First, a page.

Silhouette of a kayla hamilton kicking up left leg on dark black stage. Glowing neon green tubing outlines her outfit.

Artist, experience creator and educator Kayla Hamilton. Photo credit: Scott Show

Kayla Hamilton (she/her) is an artist, experience creator and educator based in The Bronx, New York City. She is a member of the 2017 New York Dance Performance (Bessie) Award-winning collective of skeleton architecture, or the future of our worlds curated by Eva Yaa Asantewaa. In addition to skeleton architecture, Hamilton has been in process with Gesel Mason Performance Projects, Sydnie L. Mosley Dances, and Maria Bauman/MBDance. Her creative explorations have been presented at Gibney, Performance Space New York, and New York Live Arts. Her work explores themes that exist at the intersection of Blackness and Disability. Currently, she is a co-leader on Angela’s Pulse/Dancing While Black 10th Anniversary season and is a Disability artistry consultant in various organizations. When Hamilton is not dancing, she is a special education teacher at the Highbridge Green School.

A photo of x, an Afro-Asian, agender, Hypermobile person holding either side of their face with their hands while their mouth is agape, and brow bones furrowed in a dramatic expression. They are illuminated and shadows fall across their body while they stand, slightly crouched over, in front of a mural of fantastical plants and foliage.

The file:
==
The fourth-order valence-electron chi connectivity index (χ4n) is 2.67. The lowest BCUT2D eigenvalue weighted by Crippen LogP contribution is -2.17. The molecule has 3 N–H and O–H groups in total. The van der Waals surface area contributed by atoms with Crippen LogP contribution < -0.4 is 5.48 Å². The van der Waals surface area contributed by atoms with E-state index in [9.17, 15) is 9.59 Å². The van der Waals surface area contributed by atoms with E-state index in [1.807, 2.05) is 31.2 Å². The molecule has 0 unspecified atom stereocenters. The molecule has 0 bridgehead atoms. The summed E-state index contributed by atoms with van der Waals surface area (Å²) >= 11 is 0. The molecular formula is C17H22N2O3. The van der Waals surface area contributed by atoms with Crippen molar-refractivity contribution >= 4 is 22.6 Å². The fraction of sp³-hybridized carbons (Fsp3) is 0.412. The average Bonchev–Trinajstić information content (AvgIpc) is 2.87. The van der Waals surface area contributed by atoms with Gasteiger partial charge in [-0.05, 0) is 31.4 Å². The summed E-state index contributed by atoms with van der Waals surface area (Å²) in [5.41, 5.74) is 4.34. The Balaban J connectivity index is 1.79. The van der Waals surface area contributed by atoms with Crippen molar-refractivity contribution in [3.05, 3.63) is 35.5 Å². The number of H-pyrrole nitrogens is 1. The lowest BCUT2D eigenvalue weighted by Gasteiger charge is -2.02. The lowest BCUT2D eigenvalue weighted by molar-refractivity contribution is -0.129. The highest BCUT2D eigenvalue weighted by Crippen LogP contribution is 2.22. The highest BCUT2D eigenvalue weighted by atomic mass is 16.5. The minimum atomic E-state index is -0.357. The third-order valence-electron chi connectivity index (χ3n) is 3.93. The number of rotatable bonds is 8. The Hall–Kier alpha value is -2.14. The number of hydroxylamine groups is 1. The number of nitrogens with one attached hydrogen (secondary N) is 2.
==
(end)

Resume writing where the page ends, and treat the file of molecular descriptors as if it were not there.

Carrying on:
Choreographer, curator, intimacy coordinator, and TRANSdisciplinary artist x. Photos credit: Samantha Bajonero

x (they/ze/fae) is a choreographer, curator, intimacy coordinator, and TRANSdisciplinary artist. In their creative practice, x offers a conceptual and anti-technique approach to movement-driven performance. Their work leans towards the experimental, avant-garde, and anti-modern. The source material for their work stems from personal experiences and often critiques “carceral systems such as the medical industrial complex and child ‘welfare’ system.” The visceral catharsis brought out through their work is what x calls, “performative processing,” as they work through confusion, chronic illness, childhood trauma, and bigotry. Currently, x is employing the art of humor and various comedic styles for a lighter approach to their work. They note this provides an alternative to the landscape of trauma porn while challenging themself as a performer to make their audience laugh. x has shared short films, installations, and dance works in Budapest, Detroit, Ithaca, and New York City. Among their accomplishments are Creatives Rebuild New York Artist Employment Program (Hyp-ACCESS, 2021-2022), Movement Research @ Judson (October 2022); AXIS Choreo-Lab Fellow (2022); GALLIM Moving Artist Residency (2022); Bronx Cultural Visions Fund (Bronx Council on the Arts, 2021); LiftOff Residency (New Dance Alliance, 2021); and Disability. Dance. Artistry. Dance. Residency Program (Dance/NYC, Gibney, 2021-2022).

The Program for Community-Engaged Scholarship (ProCES) is an academic program that connects the curriculum with Princeton’s signature commitment to service. It fosters collaborative, change-oriented projects of an intellectual nature that benefit students, faculty members, and community partners.

Visit the Lewis Center website for more information on the Lewis Center, Princeton Arts Fellowships, and the more than 100 other performances, exhibitions, readings, screenings, concerts and lectures offered each year by the Lewis Center for the Arts, most of them free.